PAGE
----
Feb 22, 2018

In Every Man's Life There's a Summer of 42

During the 1980s, as the gay movement gained ground, film producers tried every way they could think of to assure heterosexual audiences that they had nothing to worry about, that gay people did not exist.  One of their most annoying attempts was a spate of movies involving young boys having sex with older women.  It was not a statutory rape, however; it was presented with flowers and hearts and swelling music, and a voiceover of their adult selves crowing "I learned about life, and love, and being a man!!!!  It was most beautiful, most fulfilling experience of my life!!!!!"

What did the older women want with the young boys, anyway, when there were lots of men their own age around, and their dalliance with the jailbait was patently illegal?  The adult voiceover usually explained: the boys were so incredibly attractive that every woman on Earth wanted them. The one they slept with just happened to make her offer first.

The annoying trend probably began with The Summer of '42 (1971), which stars Gary Grimes as 15-year old Hermie, whose hotness causes an older woman to cheat on her husband (away in the War).  He never saw her again, but that night made him a man.  The tagline even universalizes the young boy-older woman trope: "In every man's life there is a summer of '42."

Jay North played a teenager who beds The Teacher (1974).

But the genre took off in the the early 80s, with countless "bedding the teacher/tutor/friend's older sister/miscellaneous older lady" movies: Private Lessons (1981) with Eric Brown (of Mama's Family),  My Tutor (1983), with Matt Lattanzi; Class (1983), with Andrew McCarthy; A Night in Heaven (1983), with Christopher Atkins; Gotcha! (1985), with Anthony Edwards. In Weird Science  (1985), the boys (Anthony Michael Hall, Ilan Michael Smith) build an older woman robot of their own.

Why did I find these movies so annoying?

1. The promise of beefcake made them a must-see.  But the boys usually had a woman with them to ruin the swimsuit, shower, and underwear shots, and anyway they were overwhelmed by the endless breast shots of the "older woman."

2. So exuberantly hetero-horny were the boys that there was no room for men.  Sometimes men were completely missing; the cast consisted entirely of the boy and some babes.  Sometimes the boy had a best friend, but only as a sounding board, to strategize with and brag to; emotional intimacy was completely absent.

3. These movies loudly proclaimed that they represented all of male experience, that every boy who had ever lived or who ever would live longed to have sex with older women.  But they didn't just ignore gay male experience, they lovingly, emphatically, with elaborate detail, declared that no gay men exist.


  1. Former Senator Schmitz told his daughter that at one time statutory rape was a man's crime. After she was charged with it, of course. That was basically how sex was seen for most of history: That a Real Man would never say no to a woman.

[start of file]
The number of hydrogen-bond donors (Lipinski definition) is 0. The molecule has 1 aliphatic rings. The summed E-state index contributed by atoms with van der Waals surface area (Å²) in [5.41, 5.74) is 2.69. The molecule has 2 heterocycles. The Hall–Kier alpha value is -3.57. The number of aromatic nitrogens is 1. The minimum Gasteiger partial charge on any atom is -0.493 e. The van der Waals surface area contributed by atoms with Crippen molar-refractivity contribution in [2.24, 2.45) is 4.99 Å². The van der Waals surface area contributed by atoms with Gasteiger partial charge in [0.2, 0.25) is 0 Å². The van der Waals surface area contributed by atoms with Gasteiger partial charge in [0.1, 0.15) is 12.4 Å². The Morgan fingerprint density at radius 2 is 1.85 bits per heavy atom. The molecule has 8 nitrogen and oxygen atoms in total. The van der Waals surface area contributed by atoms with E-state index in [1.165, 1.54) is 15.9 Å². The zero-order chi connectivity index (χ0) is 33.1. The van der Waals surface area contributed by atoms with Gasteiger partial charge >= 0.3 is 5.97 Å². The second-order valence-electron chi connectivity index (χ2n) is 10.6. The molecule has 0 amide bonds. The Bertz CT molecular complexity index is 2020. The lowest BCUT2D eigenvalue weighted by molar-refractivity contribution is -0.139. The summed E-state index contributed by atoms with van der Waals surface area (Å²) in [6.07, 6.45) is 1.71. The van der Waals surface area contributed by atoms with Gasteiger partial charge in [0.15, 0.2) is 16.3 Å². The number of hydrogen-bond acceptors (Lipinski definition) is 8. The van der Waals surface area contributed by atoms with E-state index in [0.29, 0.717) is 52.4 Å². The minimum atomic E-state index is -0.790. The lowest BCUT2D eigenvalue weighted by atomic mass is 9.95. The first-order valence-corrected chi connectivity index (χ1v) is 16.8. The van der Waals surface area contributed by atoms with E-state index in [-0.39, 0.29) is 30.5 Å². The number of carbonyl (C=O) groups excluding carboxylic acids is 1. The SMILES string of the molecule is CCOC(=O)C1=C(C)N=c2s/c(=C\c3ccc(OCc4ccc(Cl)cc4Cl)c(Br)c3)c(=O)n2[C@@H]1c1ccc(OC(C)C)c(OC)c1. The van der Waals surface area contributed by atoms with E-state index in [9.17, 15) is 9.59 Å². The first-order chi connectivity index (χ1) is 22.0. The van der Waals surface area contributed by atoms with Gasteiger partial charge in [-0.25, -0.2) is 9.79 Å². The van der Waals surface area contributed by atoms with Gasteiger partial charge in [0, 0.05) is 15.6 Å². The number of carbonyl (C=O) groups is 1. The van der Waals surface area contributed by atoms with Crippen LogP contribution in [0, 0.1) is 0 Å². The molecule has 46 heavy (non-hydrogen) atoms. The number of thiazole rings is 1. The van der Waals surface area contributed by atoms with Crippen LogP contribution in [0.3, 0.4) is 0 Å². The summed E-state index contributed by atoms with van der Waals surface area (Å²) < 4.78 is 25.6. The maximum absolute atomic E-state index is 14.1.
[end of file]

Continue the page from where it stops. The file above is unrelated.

Also, I thought this genre began with The Graduate?

    1. Maybe even earlier than "The Graduate" -- remember the "College Widow" in the Marx Brothers movies? But this post is only about the 1980s.

  2. I thought The Summer of '42 was mostly lifted from The First Time (1969). Three goofy boys looking for action.

    Not sure she cheated on her husband. Wasn't the husband killed before the sex began? I suppose you could say she cheated on her dead husband. Hmmm.

  3. I remember seeing My Tutor with Matt Lattanzi. After that I discovered that he'd worked as a model in Europe. There was a gay magazine during that period that reprinted a number of pictures that he'd done, including a couple of nudes. They were cherished possessions for a long time until I lost them in a fire. I don't remember if they included full frontal shots, but there were some rearview shots with him looking over his shoulders. Made my year.

    He was in Xanadu with Olivia Newton John and ended up marrying her. He was also in Grease 2 the bad sequel to with Maxwell Caulfield. He had a bit part in Roxanne, and a very brief scene in Rich and Famous, where he plays a hustler picked up by Candice Bergen. There's a brief flicker of nudity in the scene where she strips him naked. After that I think he ended up working in television in Australia. Don't know what happened to him after that, although he and Newton John divorced sometime in the 90s I believe.

    1. Lattanzi graduated from high school in 1977, and started filming "Xanadu" in 1979, so his modeling career must have been during 77-79.

  4. Someone please tell me how back then it was socially "acceptable" for a 15 year old boy to have consensual sex with an older woman and it not be deemed as a pedophilia

    1. They have the same storyline on "Riverdale" today, where 15-year old Archie is having an affair with his music teacher, Ms. Grundy.

    2. I think only Americans seem to be really disturbed or offended by these kinds of relationships. For example, The Reader (2008) involved a 15-year-old German boy in a relationship with an older woman, and it was extremely well-received in many places, but some Americans immediately began accusing it of "rape" and such. Ironically, Hollywood also shows many relationships between teenage girls and older men; Rose was 17 in Titanic and Jack was actually 20. Oscar-winning film American Beauty also featured a middle-aged man attracted to his high school daughter's best friend, and it earned $350 million worldwide.

      Besides, the age of consent laws may have been different back then, as well as in many other parts of the world.


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